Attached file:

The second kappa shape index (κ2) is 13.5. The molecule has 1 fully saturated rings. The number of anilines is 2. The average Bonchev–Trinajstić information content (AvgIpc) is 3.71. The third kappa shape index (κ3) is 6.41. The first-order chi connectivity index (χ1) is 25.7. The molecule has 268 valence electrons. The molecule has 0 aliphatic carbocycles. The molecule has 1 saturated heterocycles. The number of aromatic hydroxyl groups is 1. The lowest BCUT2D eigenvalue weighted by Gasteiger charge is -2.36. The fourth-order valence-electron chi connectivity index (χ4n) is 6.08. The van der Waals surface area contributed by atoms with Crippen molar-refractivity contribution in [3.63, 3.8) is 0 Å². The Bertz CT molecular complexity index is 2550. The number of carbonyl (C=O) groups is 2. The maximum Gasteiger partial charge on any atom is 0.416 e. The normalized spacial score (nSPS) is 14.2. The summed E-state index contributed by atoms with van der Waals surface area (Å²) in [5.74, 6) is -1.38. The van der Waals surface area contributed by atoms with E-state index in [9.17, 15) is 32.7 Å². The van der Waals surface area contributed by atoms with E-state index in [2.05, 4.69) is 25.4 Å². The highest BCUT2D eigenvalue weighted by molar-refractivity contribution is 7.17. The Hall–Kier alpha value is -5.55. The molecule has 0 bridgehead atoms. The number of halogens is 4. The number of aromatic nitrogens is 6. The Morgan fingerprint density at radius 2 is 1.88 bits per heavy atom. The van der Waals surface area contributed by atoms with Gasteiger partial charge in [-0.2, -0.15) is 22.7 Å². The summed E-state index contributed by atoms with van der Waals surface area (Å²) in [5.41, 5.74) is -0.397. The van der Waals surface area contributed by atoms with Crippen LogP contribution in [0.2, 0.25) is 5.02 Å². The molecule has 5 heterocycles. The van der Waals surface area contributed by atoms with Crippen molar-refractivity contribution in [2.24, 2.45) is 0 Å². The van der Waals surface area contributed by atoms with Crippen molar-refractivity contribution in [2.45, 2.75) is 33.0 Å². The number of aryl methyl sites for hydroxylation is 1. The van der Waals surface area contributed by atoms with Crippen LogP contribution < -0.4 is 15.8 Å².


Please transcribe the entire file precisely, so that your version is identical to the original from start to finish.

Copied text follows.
The second kappa shape index (κ2) is 13.5. The molecule has 1 fully saturated rings. The number of anilines is 2. The average Bonchev–Trinajstić information content (AvgIpc) is 3.71. The third kappa shape index (κ3) is 6.41. The first-order chi connectivity index (χ1) is 25.7. The molecule has 268 valence electrons. The molecule has 0 aliphatic carbocycles. The molecule has 1 saturated heterocycles. The number of aromatic hydroxyl groups is 1. The lowest BCUT2D eigenvalue weighted by Gasteiger charge is -2.36. The fourth-order valence-electron chi connectivity index (χ4n) is 6.08. The van der Waals surface area contributed by atoms with Crippen molar-refractivity contribution in [3.63, 3.8) is 0 Å². The Bertz CT molecular complexity index is 2550. The number of carbonyl (C=O) groups is 2. The maximum Gasteiger partial charge on any atom is 0.416 e. The normalized spacial score (nSPS) is 14.2. The summed E-state index contributed by atoms with van der Waals surface area (Å²) in [5.74, 6) is -1.38. The van der Waals surface area contributed by atoms with E-state index in [9.17, 15) is 32.7 Å². The van der Waals surface area contributed by atoms with E-state index in [2.05, 4.69) is 25.4 Å². The highest BCUT2D eigenvalue weighted by molar-refractivity contribution is 7.17. The Hall–Kier alpha value is -5.55. The molecule has 0 bridgehead atoms. The number of halogens is 4. The number of aromatic nitrogens is 6. The Morgan fingerprint density at radius 2 is 1.88 bits per heavy atom. The van der Waals surface area contributed by atoms with Gasteiger partial charge in [-0.2, -0.15) is 22.7 Å². The summed E-state index contributed by atoms with van der Waals surface area (Å²) in [5.41, 5.74) is -0.397. The van der Waals surface area contributed by atoms with Crippen LogP contribution in [0.2, 0.25) is 5.02 Å². The molecule has 5 heterocycles. The van der Waals surface area contributed by atoms with Crippen molar-refractivity contribution in [2.24, 2.45) is 0 Å². The van der Waals surface area contributed by atoms with Crippen molar-refractivity contribution in [2.45, 2.75) is 33.0 Å². The number of aryl methyl sites for hydroxylation is 1. The van der Waals surface area contributed by atoms with Crippen LogP contribution < -0.4 is 15.8 Å².